Is accelerated fiscal year-end spending old school? (with related video)
Editor’s note: As the federal fiscal year-end draws near on Sept. 30, GPN reached out to federal government contracting expert, Gloria Larkin, for her up-to-the-minute thoughts on the federal marketplace. Larkin is president of TargetGov. Larkin’s views follow.
Decades of federal government contract spending habits have proven to be a direct cause of the dramatic increase in awarded contracts as the September 30 fiscal year-end approaches. Even with a reduced budget and sequestration, the “use it or lose it” mentality is a driving force in government purchasing at this time of the year, whether it is for a $100 credit card purchase or a $10 billion contract. Although not all agencies award their contracts in this way, a large majority of federal agencies do.
The month of May starts the second half of the federal fiscal year, with the year ending on September 30th. In 2016, the federal marketplace has experienced more spending in its first six months than it has in recent years. The projected federal contract spending is on a decidedly upward slant, with Deltek anticipating a $600 billion spend on contracts for all of this current fiscal year. If this number is reached, it will be the highest federal spend since before sequestration began in 2013.
However, there are two issues affecting this year-end spending frenzy, and contractors will be well-served to pay attention to those issues if increased sales are a business goal.
The first issue is a dramatic increase in specific contract vehicles used by the government at the fiscal year-end. These vehicles are trending towards multiple award contracts (MACS), GSA Schedules and other indefinite delivery vehicles (IDVs). This means mid-sized and larger businesses that do a lot of contracting with the federal government will need to focus on forming strategic partnerships with companies that fall into these contract vehicles.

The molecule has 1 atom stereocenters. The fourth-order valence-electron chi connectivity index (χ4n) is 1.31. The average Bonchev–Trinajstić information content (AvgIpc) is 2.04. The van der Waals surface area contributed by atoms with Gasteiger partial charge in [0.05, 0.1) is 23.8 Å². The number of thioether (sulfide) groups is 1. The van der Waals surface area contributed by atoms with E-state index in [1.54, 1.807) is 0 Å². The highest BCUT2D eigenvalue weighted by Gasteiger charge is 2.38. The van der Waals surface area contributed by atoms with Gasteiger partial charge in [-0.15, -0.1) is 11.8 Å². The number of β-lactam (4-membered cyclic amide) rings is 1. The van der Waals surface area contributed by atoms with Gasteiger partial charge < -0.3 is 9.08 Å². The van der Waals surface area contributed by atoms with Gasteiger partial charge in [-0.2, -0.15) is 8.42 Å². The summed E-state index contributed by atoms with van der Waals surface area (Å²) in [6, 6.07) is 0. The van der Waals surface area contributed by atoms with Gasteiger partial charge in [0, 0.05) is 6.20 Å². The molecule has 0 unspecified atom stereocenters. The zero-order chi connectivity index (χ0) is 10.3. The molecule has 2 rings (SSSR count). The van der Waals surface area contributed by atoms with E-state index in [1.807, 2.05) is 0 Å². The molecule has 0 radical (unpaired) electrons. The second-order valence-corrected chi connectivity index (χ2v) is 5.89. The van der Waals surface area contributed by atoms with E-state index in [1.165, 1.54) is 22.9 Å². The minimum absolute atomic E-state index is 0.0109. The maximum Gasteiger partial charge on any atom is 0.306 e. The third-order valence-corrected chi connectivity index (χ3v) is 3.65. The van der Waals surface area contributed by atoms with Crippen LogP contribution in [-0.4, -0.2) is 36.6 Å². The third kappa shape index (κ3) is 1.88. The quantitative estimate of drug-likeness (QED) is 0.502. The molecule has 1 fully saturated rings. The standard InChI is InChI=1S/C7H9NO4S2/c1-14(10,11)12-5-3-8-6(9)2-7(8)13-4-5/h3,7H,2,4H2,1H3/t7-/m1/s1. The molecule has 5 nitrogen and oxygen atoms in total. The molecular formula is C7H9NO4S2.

A recent federal government market analysis by Govini, a federal business intelligence platform, states that “almost one-fifth of federal government spending happens in the last month of the fiscal year, and much of that is aided by agency MACs. Half of the federal agencies spend more than one-third of their funds in the last [three months] of the fiscal year. MAC’s ease of use, combined with budget uncertainty, aids contracting officers …as MAC utilization now accounts for 18 percent of annual contract obligations.”
Positioning a company for success is the second issue, which means meeting with the actual decision-makers involved in the purchases well before the fiscal year-end. However, getting those meetings can seem to be virtually impossible unless one has a well-thought-out strategy to understand the needs of the target. Businesses need to create a messaging process that is specific to the needs and interests of those unique decision-makers.
One aspect of this messaging may be using social media as a vehicle to reach government customers, as well as for government to reach constituents.
A recent article in Government Technology focuses on social media messaging. In the article, the author quotes Facebook executive, Katie Harbath, saying that social media tools present a new way to engage constituents who might otherwise not participate in things like public meetings.
In Canada, Harbath said, officials were surprised to see users take an interest in recent budgetary hearings. According to Harbath, roughly 2,000 people watched proceedings using the Facebook Live tool. “Now, that’s not a huge number. It’s not in the millions, it’s not even in the tens of thousands, but that’s 2,000 more people who wanted to participate in this process about the budget that otherwise would have never had a chance to do so,” Harbath said. “Even just broadcasting your press conferences and your speeches, you can reach a lot more people by going live than you could maybe reach those at the event in person.” Harbath is Facebook’s Global Politics and Government Outreach Director. She addressed attendees at the recent 2016 Government Social Media Conference in Reno, Nev.
Focusing on these two main issues may bring success to a company during this end-of-year spending frenzy.
Gloria Larkin is president of TargetGov and a national expert in business development in the government markets. Visit this site or call toll-free 1-866-579-1346 for more information.
In the video, Gloria Larkin discusses tools and techniques that can help businesses win federal contracts. She also talks about the importance of positioning for marketers.